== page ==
The Final Frontier
Astronaut T.J. Creamer, ’82, embarks on international space station mission
April 9, 2010
Like a lot of kids his age, Timothy “T.J.” Creamer sat enthralled on July 20, 1969. As he watched astronaut Neil Armstrong take his historic moonwalk, he wondered whether he could do something like that one day. Unlike most of his peers, Creamer has seen his childhood dream come true. In December, Creamer, a U.S. Army colonel and member of the Class of 1982, embarked on a six-month mission to the International Space Station.
A flight engineer and science officer, Creamer—a mission specialist with the National Aeronautics and Space Administration (NASA)—has been working with a fellow American astronaut, a Japanese astronaut, and two Russian cosmonauts on a wide range of projects at the station.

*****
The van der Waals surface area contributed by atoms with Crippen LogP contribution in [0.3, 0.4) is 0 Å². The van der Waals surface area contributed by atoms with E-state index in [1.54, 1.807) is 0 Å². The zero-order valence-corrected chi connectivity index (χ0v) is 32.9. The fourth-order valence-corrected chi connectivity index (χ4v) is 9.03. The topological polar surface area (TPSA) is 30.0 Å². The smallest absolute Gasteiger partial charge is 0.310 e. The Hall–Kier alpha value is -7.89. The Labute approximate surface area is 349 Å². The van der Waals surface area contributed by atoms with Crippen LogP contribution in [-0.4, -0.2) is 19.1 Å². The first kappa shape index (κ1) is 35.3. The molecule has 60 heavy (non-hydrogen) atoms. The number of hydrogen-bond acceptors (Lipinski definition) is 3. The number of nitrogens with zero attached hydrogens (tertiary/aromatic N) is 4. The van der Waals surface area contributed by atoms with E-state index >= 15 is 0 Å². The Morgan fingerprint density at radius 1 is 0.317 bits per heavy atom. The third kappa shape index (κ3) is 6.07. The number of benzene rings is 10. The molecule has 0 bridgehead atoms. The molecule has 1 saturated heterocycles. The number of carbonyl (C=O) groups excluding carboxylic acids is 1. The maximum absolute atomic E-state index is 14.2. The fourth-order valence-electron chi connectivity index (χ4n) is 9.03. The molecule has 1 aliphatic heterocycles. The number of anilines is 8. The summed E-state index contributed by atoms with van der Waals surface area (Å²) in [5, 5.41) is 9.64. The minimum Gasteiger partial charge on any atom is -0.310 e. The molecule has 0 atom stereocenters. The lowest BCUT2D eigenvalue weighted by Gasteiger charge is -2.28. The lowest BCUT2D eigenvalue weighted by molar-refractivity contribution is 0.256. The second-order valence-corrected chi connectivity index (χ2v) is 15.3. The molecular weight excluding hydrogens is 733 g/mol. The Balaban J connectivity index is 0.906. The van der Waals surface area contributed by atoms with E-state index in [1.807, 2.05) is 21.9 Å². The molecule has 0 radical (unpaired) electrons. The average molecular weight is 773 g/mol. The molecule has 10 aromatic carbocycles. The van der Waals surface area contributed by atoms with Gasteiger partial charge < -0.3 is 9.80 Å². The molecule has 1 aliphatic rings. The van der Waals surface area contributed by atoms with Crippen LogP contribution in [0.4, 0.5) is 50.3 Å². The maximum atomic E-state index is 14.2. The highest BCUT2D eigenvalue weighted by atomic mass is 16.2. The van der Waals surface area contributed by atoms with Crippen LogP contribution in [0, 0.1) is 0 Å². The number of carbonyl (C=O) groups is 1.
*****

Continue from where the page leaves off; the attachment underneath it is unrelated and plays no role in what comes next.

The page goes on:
“On a daily basis, we’ve been doing necessary maintenance items like troubleshooting our water delivery system and fixing the toilet; conducting medical, plant, material science, and nutritional experiments; and engaging in daily exercise,” said Creamer in an e-mail from the station, approximately 220 miles away from Earth.
The crew also installed a new, larger window, called the cupola, on the station’s port side facing the Earth.
“I knew the views of the Earth would be great, but just how beautiful it is is simply outstanding,” Creamer said.
Creamer’s mission—his first spaceflight—represents the culmination of more than 10 years of dedicated training and preparation.
After earning a chemistry degree from Loyola and receiving his commission as a second lieutenant in the Army, Creamer spent seven years as an Army helicopter pilot. He later completed a master’s degree in physics at the Massachusetts Institute of Technology and went on to teach physics at the United States Military Academy at West Point. Assigned to NASA as a vehicle integration test engineer in 1995, he was accepted into the astronaut program in 1998.
“Once you’re selected, you move through a lengthy maturation process before you’re ready for a spaceflight,” said Creamer. “There is just so much to master that’s specific to spacecraft systems.”